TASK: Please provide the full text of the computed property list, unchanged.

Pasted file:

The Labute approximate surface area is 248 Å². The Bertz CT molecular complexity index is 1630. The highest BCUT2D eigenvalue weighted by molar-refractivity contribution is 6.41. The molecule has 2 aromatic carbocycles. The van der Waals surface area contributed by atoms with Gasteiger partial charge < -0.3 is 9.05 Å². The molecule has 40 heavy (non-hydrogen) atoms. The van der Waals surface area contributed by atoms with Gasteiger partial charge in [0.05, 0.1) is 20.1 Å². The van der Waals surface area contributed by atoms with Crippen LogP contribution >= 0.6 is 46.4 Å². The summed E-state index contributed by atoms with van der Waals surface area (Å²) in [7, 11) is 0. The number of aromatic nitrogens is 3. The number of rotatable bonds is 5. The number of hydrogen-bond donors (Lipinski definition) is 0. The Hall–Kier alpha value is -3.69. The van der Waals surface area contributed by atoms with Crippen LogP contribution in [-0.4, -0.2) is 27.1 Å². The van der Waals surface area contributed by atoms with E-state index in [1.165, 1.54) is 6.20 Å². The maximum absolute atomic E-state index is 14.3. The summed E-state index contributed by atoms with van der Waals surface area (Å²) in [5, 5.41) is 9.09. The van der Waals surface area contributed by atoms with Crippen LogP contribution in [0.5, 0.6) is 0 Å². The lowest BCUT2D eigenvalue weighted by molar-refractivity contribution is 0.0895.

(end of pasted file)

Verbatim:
The Labute approximate surface area is 248 Å². The Bertz CT molecular complexity index is 1630. The highest BCUT2D eigenvalue weighted by molar-refractivity contribution is 6.41. The molecule has 2 aromatic carbocycles. The van der Waals surface area contributed by atoms with Gasteiger partial charge < -0.3 is 9.05 Å². The molecule has 40 heavy (non-hydrogen) atoms. The van der Waals surface area contributed by atoms with Gasteiger partial charge in [0.05, 0.1) is 20.1 Å². The van der Waals surface area contributed by atoms with Crippen LogP contribution >= 0.6 is 46.4 Å². The summed E-state index contributed by atoms with van der Waals surface area (Å²) in [7, 11) is 0. The number of aromatic nitrogens is 3. The number of rotatable bonds is 5. The number of hydrogen-bond donors (Lipinski definition) is 0. The Hall–Kier alpha value is -3.69. The van der Waals surface area contributed by atoms with Crippen LogP contribution in [-0.4, -0.2) is 27.1 Å². The van der Waals surface area contributed by atoms with E-state index in [1.165, 1.54) is 6.20 Å². The maximum absolute atomic E-state index is 14.3. The summed E-state index contributed by atoms with van der Waals surface area (Å²) in [5, 5.41) is 9.09. The van der Waals surface area contributed by atoms with Crippen LogP contribution in [0.5, 0.6) is 0 Å². The lowest BCUT2D eigenvalue weighted by molar-refractivity contribution is 0.0895.